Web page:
New York Post, NY
June 1 2005

June 1, 2005 -- TODAY, the Dutch vote on the proposed European
Union constitution. They're expected to reject it, as the French
did Sunday. But whatever the result of the referendum, something's
happening in Europe that international elites swore was impossible.
Tribes are back.

In Europe, they're called nations, which sounds more distinguished.
But the French voters who refused to submerge their identity in a
greater European state behaved as tribally as any Hutus or Tutsis in
central Africa - or any Arab clan in Iraq.

Certainly, there are practical issues at stake. The French fear an
invasion of their welfare state by hardworking East Europeans. They
dread hints of a market economy and Turkey's prospective membership
in the EU. The Dutch are still reeling from the failure of their
multicultural experiment and the grisly rise of Islamic fundamentalism.

But the underlying cause of the voter shift from continental
integration to the nouveau chauvinism erupting from Paris to Moscow
is far cruder and more explosive: the undiminished importance of
group identity, of primal belonging.

If anything should strike us about this turn from Greater Europe back
to a Europe of competing parts, it's how wildly the intellectuals
were wrong and how ineffectual elite power monopolies proved in the
end. For a half century, Europe's approved thinkers insisted that a
new age had begun, that historical identities were dying. The wealth
and power of a borderless Europe would rival, if not exceed, that of
the United States.

Instead, we see a squabbling, grasping continent. Far from feeling
solidarity with their Polish or Hungarian counterparts, French
farmers view them as the enemy. Labor unions in Germany and France
have turned Slavic job-seekers into bogeymen who'll rob the daily
bread from the native-born.

The Dutch feel doubly under siege, invaded by an immigrant community
that rejects their values, while simultaneously in danger of being
gobbled up by a leviathan Europe that would seize control of their

For Europe's political elites - accustomed to docile, bought-off
populations - the turn against further EU integration has been an
enormous shock.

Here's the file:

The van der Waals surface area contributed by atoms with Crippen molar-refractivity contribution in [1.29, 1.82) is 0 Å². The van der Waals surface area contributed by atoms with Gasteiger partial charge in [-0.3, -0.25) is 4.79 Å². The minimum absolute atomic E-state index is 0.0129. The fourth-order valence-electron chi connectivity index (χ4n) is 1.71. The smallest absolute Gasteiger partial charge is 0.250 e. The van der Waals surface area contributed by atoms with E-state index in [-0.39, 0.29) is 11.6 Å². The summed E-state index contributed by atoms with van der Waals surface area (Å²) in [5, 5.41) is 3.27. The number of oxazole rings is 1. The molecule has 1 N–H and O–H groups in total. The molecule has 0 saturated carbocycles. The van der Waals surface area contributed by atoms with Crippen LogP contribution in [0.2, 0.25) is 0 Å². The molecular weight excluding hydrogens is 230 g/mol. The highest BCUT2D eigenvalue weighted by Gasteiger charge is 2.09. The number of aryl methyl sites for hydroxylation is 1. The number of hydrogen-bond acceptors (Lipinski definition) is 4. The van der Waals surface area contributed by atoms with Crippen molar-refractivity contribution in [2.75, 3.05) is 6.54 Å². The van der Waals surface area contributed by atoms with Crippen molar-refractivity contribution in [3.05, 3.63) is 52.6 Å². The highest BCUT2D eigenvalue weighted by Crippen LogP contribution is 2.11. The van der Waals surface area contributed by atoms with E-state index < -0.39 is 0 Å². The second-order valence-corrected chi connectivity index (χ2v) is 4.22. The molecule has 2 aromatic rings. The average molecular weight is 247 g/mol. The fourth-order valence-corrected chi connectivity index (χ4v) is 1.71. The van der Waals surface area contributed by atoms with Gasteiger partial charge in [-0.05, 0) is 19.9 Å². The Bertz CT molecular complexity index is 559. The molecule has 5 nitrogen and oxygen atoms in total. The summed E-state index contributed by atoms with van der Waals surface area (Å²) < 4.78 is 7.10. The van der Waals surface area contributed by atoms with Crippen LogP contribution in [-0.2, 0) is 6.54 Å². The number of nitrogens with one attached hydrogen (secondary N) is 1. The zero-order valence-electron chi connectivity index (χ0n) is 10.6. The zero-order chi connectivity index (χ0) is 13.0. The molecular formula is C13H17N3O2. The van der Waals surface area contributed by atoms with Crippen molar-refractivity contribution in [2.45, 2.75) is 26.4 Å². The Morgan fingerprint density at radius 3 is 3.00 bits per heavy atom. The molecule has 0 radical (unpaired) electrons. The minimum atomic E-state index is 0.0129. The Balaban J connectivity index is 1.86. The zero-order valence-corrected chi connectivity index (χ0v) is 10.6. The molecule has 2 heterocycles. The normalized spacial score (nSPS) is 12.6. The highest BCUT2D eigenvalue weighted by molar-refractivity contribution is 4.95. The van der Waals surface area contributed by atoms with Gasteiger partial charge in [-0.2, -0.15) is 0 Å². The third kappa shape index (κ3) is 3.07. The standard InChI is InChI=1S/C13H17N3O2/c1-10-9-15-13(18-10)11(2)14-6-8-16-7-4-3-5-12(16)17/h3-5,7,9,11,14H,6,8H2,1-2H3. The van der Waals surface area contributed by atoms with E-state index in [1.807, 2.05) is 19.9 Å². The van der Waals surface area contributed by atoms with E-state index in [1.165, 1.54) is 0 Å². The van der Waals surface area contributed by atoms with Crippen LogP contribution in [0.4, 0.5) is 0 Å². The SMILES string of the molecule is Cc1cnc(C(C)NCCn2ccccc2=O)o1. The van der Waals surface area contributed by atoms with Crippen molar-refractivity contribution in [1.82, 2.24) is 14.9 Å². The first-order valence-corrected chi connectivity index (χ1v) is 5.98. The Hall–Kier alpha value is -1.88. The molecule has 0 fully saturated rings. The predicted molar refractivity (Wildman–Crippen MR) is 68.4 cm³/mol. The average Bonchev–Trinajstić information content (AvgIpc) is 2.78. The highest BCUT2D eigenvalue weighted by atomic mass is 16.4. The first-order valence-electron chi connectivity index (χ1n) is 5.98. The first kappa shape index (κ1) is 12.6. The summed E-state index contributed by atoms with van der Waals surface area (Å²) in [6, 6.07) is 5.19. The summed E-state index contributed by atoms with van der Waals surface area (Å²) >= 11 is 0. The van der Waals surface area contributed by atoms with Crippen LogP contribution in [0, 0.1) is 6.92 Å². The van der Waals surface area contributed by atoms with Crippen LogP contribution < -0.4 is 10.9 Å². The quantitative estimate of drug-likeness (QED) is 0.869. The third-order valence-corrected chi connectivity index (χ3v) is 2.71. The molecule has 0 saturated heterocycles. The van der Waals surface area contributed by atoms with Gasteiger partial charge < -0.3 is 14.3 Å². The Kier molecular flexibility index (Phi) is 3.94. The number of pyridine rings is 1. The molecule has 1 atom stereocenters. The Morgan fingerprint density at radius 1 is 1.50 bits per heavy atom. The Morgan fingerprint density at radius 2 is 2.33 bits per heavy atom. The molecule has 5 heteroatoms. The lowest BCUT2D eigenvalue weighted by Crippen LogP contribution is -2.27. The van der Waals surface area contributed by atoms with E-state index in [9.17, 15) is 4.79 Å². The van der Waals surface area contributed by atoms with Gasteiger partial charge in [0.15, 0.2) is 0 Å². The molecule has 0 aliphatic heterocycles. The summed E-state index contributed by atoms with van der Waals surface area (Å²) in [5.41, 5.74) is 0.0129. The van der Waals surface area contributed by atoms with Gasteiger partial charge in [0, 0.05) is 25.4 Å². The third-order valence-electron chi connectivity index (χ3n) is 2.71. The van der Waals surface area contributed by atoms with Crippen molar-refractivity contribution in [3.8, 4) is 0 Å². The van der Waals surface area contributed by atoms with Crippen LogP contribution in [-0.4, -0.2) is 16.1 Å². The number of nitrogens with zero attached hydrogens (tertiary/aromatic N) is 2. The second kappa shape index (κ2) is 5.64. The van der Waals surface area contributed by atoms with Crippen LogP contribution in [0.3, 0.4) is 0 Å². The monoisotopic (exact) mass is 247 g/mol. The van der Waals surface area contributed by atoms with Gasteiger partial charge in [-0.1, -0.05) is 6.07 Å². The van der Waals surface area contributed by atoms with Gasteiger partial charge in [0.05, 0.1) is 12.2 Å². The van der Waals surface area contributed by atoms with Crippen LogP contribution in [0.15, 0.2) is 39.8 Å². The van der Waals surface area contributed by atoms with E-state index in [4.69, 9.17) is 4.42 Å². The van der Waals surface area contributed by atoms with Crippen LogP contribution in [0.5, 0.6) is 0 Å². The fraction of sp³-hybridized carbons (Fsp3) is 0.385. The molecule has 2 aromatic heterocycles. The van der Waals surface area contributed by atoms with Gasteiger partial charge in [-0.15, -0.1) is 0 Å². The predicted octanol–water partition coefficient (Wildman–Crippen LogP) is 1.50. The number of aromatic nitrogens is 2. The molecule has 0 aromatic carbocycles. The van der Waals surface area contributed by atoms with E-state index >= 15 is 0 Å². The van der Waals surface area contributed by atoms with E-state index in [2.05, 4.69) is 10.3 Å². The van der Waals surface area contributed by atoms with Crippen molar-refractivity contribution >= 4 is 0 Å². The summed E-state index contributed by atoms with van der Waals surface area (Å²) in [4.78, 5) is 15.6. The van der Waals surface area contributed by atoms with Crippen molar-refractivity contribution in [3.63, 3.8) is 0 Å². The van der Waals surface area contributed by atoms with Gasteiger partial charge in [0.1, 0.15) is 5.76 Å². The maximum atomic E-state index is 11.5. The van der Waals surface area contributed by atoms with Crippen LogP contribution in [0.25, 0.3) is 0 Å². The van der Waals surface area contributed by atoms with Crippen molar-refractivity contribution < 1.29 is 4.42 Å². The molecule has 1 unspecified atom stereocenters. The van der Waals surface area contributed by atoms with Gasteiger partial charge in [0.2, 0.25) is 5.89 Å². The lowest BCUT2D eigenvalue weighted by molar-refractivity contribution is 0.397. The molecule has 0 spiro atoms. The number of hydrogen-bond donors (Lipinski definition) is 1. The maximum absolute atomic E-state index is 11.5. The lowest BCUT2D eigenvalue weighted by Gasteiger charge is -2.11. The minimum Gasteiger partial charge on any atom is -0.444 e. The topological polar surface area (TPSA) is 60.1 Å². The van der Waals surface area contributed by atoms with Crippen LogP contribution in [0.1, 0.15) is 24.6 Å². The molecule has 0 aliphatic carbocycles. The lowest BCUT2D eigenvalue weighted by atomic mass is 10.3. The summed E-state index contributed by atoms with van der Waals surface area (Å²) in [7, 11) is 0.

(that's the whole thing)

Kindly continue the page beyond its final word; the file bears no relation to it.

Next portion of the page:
The German vote that thumped Chancellor Gerhard Schroeder last month
was a vote against globalization and a European meta-identity. In
his first public appearance after Sunday's "Non!" vote, President
Jacques Chirac looked like a walking corpse.

Satisfying to watch? You bet. But the pleasure we can take in the
humiliation of Schroeder and Chirac masks the fact that, for all
their rhetoric and anti-American posturing, they were do-nothing,
status-quo leaders whose authority never rose above the nuisance
level. We may come to miss their fecklessness and gourmet-level
pandering as nationalism swells among their electorates.

Whenever Europe's nationalist tide flows back in, the innocent drown.

The EU is far from Europe's first attempt at integration. The medieval
church exercised transnational authority until the Reformation
galvanized German identity. The multicultural Habsburg empire split
in two, thanks to primitive nationalism. After the Great War, its
Austro-Hungarian remnant shattered under nationalist pressures.

Group identity is indestructible. Despite genocide, Armenia rose
again. Poland's back. The phony Yugoslav identity died in a storm of
bullets, leaving behind antique nations. The Soviet empire dissolved
into bloody nationalism. Irish pubs have conquered the world, but
it's hard to find an EU-themed watering hole.

Forget the genetic arguments against racial purity. Ignore the
historical facts. What matters is who men and women think they are.
Belief is always stronger than truth. It certainly would appear
rational for Europeans to bury their differences and subscribe to a
greater, unified identity. But humankind isn't rational. That's been
the crucial lesson of our time.

What man or woman on that old, bloodstained continent says, "I'm a
European" with the same conviction he or she says "I'm French" or
"I'm Polish" or "I'm Russian"? The last time we heard that Europe
had overcome its national identities was on the eve of World War One.

France may not invade Germany this summer, but we need to escape the
illusion of a new, pacifist Europe too sophisticated to repeat past
errors. This is the continent that perfected genocide and ethnic
cleansing, the source of history's grimmest wars.

Europe may be good for some ugly surprises as its states struggle with
faltering economies, declining birthrates, angry Islamic minorities
and a lack of opportunity for the young that resembles the plight of
the developing world. Expecting Europe's nationalities to behave is
as foolish as hoping to beat the house in Vegas.

We may discover that Europe has changed less than any other part of
the globe, that all the bureaucrats in Brussels can no more suppress
the local tribes than could the Roman legions. For all of our concern
about a European super-state, we may live to regret the return to a
Europe of nations.

Ralph Peters' next book is "New Glory: Expanding America's Global